Texas Releases Partial DNA Test Results in Hank Skinner Case
The Texas Attorney General's Office has released partial results of DNA testing long requested by attorneys for death row inmate Hank Skinner. Although the results are incomplete and reveal the presence of another unknown person, the state is claiming the tests confirm Skinner's involvement in the murder of his live-in girlfriend, Twila Busby, and her two adult sons in 1993. Skinner had been seeking additional DNA testing since 2000 even while execution dates had been scheduled, but his requests had been denied until the defense attorneys and the state finally reached an agreement in 2012. According to a statement from Skinner's attorney, Rob Owen, "We will remain unable to draw any strong conclusions about whether the DNA testing has resolved the stubborn questions about Hank Skinner’s guilt or innocence until additional DNA testing has been completed, and the data underlying that DNA testing has been made available to our experts for a detailed review," he said. A jacket found at the scene of the crime containing blood spattering was lost by the police and DNA testing could not be done on this piece of evidence. DNA testing after conviction has contributed to 300 exonerations in the United States, including 18 from death row. There have been 44 DNA exonerations in Texas alone.
Skinner's attorney further noted, “We have requested additional DNA testing that could improve the quality of the unknown DNA profile from the carpet sample, to allow authorities to submit it to CODIS, the national law enforcement DNA database, to search for matches there. We have also requested additional DNA testing of the stains from the knife, likewise hoping to develop further the DNA profile of the third contributor. All the parties must do everything in their power to make sure Texas does not make an irreversible mistake.”
(B. Grissom, "AG Says DNA Tests Implicate Hank Skinner in '93 Murders," Texas Tribune, November 14, 2012; R. Owen, "Statement from Attorney for Hank Skinner in Response to Initial DNA Test Results in Hank Skinner Case," Press Release, November 14, 2012). See further information on Hank Skinner.
Texas and Defense File Joint Motion for DNA Testing in Death Penalty Case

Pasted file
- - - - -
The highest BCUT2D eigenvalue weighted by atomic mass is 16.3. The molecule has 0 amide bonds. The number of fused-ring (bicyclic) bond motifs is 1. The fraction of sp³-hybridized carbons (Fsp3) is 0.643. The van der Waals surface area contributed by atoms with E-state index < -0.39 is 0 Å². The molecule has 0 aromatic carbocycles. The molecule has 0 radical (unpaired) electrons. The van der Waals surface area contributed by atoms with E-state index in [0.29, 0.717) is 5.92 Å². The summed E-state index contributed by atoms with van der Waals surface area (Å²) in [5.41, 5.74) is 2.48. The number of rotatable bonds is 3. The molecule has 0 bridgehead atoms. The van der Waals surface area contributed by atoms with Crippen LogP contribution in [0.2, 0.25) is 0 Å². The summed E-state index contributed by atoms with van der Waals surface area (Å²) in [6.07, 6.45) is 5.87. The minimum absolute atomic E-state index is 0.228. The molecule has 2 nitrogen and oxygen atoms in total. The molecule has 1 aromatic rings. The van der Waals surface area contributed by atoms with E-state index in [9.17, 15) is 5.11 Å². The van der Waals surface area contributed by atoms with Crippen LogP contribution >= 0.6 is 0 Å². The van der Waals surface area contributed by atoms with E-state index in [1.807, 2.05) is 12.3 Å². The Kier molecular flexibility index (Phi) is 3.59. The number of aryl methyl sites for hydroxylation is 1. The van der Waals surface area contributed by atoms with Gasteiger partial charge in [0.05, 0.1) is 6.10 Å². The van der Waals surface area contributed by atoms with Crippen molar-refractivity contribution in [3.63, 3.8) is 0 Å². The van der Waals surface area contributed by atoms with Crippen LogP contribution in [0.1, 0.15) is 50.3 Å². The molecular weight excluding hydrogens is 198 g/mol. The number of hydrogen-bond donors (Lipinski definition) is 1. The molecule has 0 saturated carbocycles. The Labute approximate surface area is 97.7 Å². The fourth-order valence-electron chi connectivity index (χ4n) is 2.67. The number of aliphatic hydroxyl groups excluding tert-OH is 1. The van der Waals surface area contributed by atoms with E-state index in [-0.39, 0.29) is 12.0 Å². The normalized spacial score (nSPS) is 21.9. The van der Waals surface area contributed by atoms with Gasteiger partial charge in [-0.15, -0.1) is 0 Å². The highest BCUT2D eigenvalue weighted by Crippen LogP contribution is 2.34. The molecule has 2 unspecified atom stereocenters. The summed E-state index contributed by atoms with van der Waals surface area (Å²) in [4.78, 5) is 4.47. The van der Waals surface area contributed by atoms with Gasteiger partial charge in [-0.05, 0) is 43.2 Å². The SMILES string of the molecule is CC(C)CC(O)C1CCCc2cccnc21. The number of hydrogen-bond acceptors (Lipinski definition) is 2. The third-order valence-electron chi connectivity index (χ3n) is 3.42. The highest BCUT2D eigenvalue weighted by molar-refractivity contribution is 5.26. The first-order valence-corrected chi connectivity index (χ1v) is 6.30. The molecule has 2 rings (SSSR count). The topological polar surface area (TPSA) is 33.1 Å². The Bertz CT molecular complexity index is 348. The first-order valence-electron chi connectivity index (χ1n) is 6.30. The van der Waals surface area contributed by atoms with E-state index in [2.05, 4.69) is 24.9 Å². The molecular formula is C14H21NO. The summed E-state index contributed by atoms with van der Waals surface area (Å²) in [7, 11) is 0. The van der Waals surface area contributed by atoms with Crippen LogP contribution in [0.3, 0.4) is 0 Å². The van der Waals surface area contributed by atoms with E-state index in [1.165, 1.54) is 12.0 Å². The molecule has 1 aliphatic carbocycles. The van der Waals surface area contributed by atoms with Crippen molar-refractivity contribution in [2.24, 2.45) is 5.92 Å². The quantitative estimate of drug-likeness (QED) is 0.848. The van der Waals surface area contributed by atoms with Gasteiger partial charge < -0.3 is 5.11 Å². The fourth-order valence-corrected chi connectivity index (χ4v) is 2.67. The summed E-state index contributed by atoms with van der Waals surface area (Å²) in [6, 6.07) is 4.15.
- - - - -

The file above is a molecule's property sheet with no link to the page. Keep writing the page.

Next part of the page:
But State Has Lost Key Piece of Evidence
(UPDATE: On July 15, 2014, a Texas District Court judge held that even if new DNA test results had been submitted at Skinner's original trial, he probably still would have been convicted.) On June 12, 2012 the state of Texas joined with defense attorneys for Henry Skinner in filing a motion with the Texas Court of Criminal Appeals to overturn a prior court decision denying DNA testing of evidence from the crime scene in Skinner's case. Skinner was convicted of murder and sentenced to death in 1995. He has repeatedly sought DNA testing of blood found on items near the victim. The state conducted testing on some items prior to Skinner's trial, but refused testing on other materials during the appeals. These refusals were recently upheld by a Texas District Court in 2011.
Robert Owen, an attorney for Skinner, expressed concern about the state's losing a bloody jacket (see photo) found near the victim's body:
We are pleased to have reached an agreement that finally secures DNA testing in this case, but there remains reason for grave concern. It appears that no DNA testing will be performed on perhaps the key piece of evidence collected by the police at the crime scene - the sweat-stained, blood-spattered men's windbreaker jacket found next to Twila Busby's body. From the earliest days of his fight for DNA testing, Mr. Skinner has insisted that this jacket should be tested because it may have been worn by the assailant. Moreover, since trial, a witness has positively identified the jacket from a photograph as one regularly worn by Twila Busby's uncle Robert Donnell who was seen stalking Twila at a party shortly before her death. It is beyond reasonable dispute that DNA testing on this jacket is critically important to the reliable determination of guilt in this case.
(See Skinner v. Texas, No. AP-76,675 (Tx. Ct. Crim. App. June 12, 2012) (Joint Motion for Order of DNA Testing)).